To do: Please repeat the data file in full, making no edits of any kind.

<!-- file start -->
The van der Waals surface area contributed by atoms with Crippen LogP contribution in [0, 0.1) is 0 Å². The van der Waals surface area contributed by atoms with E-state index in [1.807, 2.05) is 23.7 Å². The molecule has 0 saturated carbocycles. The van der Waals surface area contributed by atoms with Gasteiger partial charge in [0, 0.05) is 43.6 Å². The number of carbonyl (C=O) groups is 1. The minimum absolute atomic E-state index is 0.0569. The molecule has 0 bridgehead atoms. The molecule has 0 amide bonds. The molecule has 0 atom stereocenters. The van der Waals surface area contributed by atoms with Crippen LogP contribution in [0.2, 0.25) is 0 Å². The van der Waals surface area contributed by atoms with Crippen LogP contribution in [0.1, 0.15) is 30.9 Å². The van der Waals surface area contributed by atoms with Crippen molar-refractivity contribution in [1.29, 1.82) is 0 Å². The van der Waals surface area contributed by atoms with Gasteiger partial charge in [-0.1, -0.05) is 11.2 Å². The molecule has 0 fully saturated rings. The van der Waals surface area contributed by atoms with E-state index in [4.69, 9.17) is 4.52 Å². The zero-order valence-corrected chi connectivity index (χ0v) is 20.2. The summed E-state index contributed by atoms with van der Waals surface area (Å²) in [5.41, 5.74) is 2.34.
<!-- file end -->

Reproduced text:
The van der Waals surface area contributed by atoms with Crippen LogP contribution in [0, 0.1) is 0 Å². The van der Waals surface area contributed by atoms with E-state index in [1.807, 2.05) is 23.7 Å². The molecule has 0 saturated carbocycles. The van der Waals surface area contributed by atoms with Gasteiger partial charge in [0, 0.05) is 43.6 Å². The number of carbonyl (C=O) groups is 1. The minimum absolute atomic E-state index is 0.0569. The molecule has 0 bridgehead atoms. The molecule has 0 amide bonds. The molecule has 0 atom stereocenters. The van der Waals surface area contributed by atoms with Crippen LogP contribution in [0.2, 0.25) is 0 Å². The van der Waals surface area contributed by atoms with Crippen LogP contribution in [0.1, 0.15) is 30.9 Å². The van der Waals surface area contributed by atoms with Crippen molar-refractivity contribution in [1.29, 1.82) is 0 Å². The van der Waals surface area contributed by atoms with Gasteiger partial charge in [-0.1, -0.05) is 11.2 Å². The molecule has 0 fully saturated rings. The van der Waals surface area contributed by atoms with E-state index in [4.69, 9.17) is 4.52 Å². The zero-order valence-corrected chi connectivity index (χ0v) is 20.2. The summed E-state index contributed by atoms with van der Waals surface area (Å²) in [5.41, 5.74) is 2.34.